Synthetic and Natural Noise Both Break Neural Machine Translation
(Belinkov and Bisk, 2018) at ICLR
This paper endeavors to show the brittleness of neural machine translation systems. When typos or shuffling exist within words, performance plummets.
The authors are focused on models with character-level information. Particularly, the authors use three MT systems:
char2char: A fully character-level sequence-to-sequence model with attention. (Lee et al. 2017) in TACL
- The Nematus toolkit my beloved, the University of Edinburgh. It’s another sequence-to-sequence model that uses byte-pair encoding, a technique for recognizing common character sequences.
charCNN: A sequence-to-sequence model whose word embeddings come from a character-level CNN.
They test on a prepared parallel corpus of TED talks for translating from French, German, and Czech to English. French conjugates its verbs. German additionally declines its nouns. Czech does both and has a notoriously complex inflection system. For each language, they extract natural noise from errors in some other corpus—for instance, single-word corrections in French Wikipedia. Any time an error exists for a word, they replace that word in the test set’s translation source text with one of its mistaken variants.
Additionally, they introduce four types of synthetic noise:
Swap: swapping two inner letters of any word
Mid: shuffling all letters but the first and last. This was inspired by a popular meme from 2003.
Rand: completely shuffle the letters within each word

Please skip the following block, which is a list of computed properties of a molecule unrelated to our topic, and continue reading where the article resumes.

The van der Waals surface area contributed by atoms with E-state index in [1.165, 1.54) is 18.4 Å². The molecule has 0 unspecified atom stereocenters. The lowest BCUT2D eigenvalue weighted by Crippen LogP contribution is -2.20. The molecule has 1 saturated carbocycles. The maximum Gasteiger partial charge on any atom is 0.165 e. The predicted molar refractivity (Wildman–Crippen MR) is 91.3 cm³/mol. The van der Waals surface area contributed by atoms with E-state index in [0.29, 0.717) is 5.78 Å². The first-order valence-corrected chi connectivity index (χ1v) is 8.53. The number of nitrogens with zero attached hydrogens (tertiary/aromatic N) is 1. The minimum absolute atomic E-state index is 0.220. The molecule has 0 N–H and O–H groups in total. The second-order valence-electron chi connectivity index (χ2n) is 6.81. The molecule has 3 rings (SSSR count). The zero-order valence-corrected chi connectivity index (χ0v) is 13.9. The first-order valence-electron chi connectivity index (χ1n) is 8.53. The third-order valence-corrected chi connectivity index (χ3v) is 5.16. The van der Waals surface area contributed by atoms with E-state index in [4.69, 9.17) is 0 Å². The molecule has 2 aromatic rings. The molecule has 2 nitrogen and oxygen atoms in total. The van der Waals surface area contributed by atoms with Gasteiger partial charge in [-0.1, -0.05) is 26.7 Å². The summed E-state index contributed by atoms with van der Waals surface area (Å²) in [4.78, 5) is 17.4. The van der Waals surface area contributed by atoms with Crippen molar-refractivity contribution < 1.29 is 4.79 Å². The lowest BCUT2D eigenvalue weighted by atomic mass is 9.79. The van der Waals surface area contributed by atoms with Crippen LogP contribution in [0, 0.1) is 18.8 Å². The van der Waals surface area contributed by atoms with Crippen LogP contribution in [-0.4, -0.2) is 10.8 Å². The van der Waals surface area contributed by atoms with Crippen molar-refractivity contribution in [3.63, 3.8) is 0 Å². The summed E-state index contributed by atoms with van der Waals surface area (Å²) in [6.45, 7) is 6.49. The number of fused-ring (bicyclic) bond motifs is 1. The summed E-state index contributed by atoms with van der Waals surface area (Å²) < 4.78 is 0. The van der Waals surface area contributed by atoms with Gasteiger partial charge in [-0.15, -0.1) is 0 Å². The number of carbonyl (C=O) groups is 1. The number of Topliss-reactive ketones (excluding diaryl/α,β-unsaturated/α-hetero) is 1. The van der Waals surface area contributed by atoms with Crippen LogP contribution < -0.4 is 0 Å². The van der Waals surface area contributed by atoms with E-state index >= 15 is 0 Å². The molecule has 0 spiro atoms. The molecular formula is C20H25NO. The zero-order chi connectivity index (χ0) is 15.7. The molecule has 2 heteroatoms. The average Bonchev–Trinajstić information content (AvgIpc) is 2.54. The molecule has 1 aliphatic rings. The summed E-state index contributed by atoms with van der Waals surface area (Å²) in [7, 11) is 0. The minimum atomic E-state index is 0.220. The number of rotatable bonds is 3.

Key: Replace one letter in each word with an adjacent key.
All systems plummetted, so the authors decided to introduce representations that were invariant toward the ordering of the letters. They did this by representing each word as the average of the embeddings (read: vector representations) of each character. This will inherently lower the highest possible BLEU score, because you’re training on a representation that loses information. Still, the degradation due to shuffling noise will be zero.
To improve performance farther, the authors generated “adversarial” training data, feeding noisy source texts as training data. When the charCNN model received noisy training data, it could handle the same type of noise well at test time, at only a small performance cost on “vanilla”, noiseless text. Finally, when training a model on all types of possible noise, it gets the best average performance—though it doesn’t excel at recovering from any particular kind of noise. The reviewers note that Google could implement this quickly. Would they, though? It jeopardizes performance on good inputs.
Another important observation that they make is that natural noise and synthetic noise take a very different character. Without belaboring the details, they tabulated examples of errors seen in their German corpus.
The bottom line:
- Character-based NMT models are brittle toward noisy inputs.
- Training on natural types of noise (“adversarial training”) makes it possible to recover, while losing some overall performance.
- Training on synthetic noise doesn’t help performance on natural noise.